It’s that time of year again. Whether you’re planning a New Years trip to the beach, contemplating this year’s resolutions, or still recovering from Thanksgiving leftovers, you might be contemplating a long list of diet options.
Though research on dieting seems to converge on the advice to exercise and eat high-quality foods in predictable, moderate portions—American consumers have a long and complicated history with dieting and its latest trends.
According to Google Trends, the five most-searched and potentially most popular diets in 2019 were: “intermittent fasting,” “Dr. Sebi,” “Noom,” “1,200 calories” and “GOLO.” Here’s what they’re all about and whether they’re any good.
Intermittent fasting diet
Intermittent fasting (IF) is the practice of confining meals to certain timeframes. Common methods involve fasting for 16 hours once per day or 24 hours twice per week, but less restrictive windows—like keeping meals between 7 a.m. and 7 p.m.—have also been associated with decreased appetite and blood pressure, according to Harvard Health Publishing.
Abstaining from food and snacks for longer periods of time allows insulin levels to go down, prompting fat cells to release their stored sugar for energy that, when not used, translates to fat.
Dr. Sebi diet
A vegan regimen, the Dr. Sebi diet asks participants to stick to a shortlist of vegetables, fruits, grains, nuts, seeds, oils, herbs and supplements, according to Healthline. These dieters are also supposed to drink a gallon of water each day and avoid alcohol, wheat products and microwaves.
According to the late Alfredo Bowman (also known as “Dr. Sebi”), the approach rids the body of toxic waste and strengthens it against disease, but these claims have been widely discredited.
The Noom approach is supposed to end “yo-yo,” or inconsistent, dieting through changing food behaviors and impulses, according to its website. It relies on a mobile application that assigns users to a “coach” and holds them accountable to “red” and “yellow” foods, which are not dense in nutrients despite their calorie count—as opposed to “green” foods, which are.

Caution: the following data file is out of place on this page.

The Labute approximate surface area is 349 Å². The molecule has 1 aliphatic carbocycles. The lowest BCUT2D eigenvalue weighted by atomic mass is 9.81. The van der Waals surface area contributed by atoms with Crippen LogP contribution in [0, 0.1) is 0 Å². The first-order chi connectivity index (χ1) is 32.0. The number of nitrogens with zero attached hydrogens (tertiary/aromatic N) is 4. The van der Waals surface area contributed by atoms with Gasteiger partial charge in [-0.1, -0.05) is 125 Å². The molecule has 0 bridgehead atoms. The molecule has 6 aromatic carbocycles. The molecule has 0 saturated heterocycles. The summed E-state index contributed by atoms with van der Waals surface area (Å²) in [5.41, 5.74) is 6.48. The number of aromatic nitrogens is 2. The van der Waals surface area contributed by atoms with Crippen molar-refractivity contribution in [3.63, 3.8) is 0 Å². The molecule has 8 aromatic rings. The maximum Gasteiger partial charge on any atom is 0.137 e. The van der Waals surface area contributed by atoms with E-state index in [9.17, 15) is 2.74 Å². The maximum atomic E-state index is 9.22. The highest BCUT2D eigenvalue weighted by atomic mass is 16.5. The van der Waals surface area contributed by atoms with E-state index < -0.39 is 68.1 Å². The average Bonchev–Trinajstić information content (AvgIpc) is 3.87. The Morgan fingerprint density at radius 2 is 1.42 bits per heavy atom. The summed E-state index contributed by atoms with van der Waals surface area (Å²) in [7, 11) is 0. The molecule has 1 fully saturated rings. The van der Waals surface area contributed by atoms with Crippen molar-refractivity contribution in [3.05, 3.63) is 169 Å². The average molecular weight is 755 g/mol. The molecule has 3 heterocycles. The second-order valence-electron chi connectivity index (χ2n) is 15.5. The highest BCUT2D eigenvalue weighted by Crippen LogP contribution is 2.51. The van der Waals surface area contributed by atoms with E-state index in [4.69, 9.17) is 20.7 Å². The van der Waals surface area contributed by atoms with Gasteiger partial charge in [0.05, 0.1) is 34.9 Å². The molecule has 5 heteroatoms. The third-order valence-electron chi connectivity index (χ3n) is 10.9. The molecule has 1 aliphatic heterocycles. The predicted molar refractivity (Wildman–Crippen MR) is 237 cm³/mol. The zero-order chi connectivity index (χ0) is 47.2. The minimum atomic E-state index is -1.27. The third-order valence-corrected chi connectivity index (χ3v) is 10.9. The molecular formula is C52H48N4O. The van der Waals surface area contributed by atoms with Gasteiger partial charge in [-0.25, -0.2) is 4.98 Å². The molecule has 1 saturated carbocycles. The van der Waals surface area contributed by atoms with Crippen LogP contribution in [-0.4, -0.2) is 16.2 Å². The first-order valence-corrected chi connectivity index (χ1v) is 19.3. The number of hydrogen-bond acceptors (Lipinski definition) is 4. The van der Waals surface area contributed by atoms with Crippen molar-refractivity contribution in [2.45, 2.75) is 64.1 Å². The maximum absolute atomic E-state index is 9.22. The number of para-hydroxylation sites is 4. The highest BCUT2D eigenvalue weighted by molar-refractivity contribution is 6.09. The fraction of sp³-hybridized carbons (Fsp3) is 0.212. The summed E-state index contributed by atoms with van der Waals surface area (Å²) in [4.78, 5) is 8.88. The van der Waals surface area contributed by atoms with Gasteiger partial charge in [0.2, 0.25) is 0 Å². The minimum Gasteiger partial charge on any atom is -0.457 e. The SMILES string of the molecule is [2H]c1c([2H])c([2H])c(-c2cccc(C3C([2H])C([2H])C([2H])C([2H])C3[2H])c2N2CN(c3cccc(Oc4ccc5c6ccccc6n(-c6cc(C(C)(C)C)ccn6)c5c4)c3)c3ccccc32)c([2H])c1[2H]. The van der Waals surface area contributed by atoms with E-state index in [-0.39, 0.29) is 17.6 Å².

The membership will run users about $50 per month, but almost 80 percent of 35,921 Noom participants surveyed lost weight in one study published in Nature.com’s Scientific Reports.
1,200 calories diet
This a restrictive diet that limits people’s daily intake to 1,200 calories. Larger people, men, active individuals, breastfeeding or pregnant women, and those with certain medical conditions in particular need more than this amount, according to Medical News Today.
While some research suggests that lower-calorie diets can provide health benefits and weight loss—the body can’t store as fat what it doesn’t consume—other research shows that metabolic rates can slow when people eat less over time, thus making weight loss more difficult in the long run.
GOLO takes a somewhat anti-diet approach to dieting, according to its website. Instead of restricting calories, this diet encourages the consumption of low-glycemic foods that supposedly increase users’ metabolic rate. It also promotes a supplement made from plant extracts that help regulate blood sugar levels and cravings.
Metabolism, the internal process by which bodies burn calories for energy, is largely determined by a person’s genes, according to countless studies on the subject. That said, a combination of high-intensity interval training, protein and weight training can manipulate metabolism to a degree, according to Harvard Health Publishing.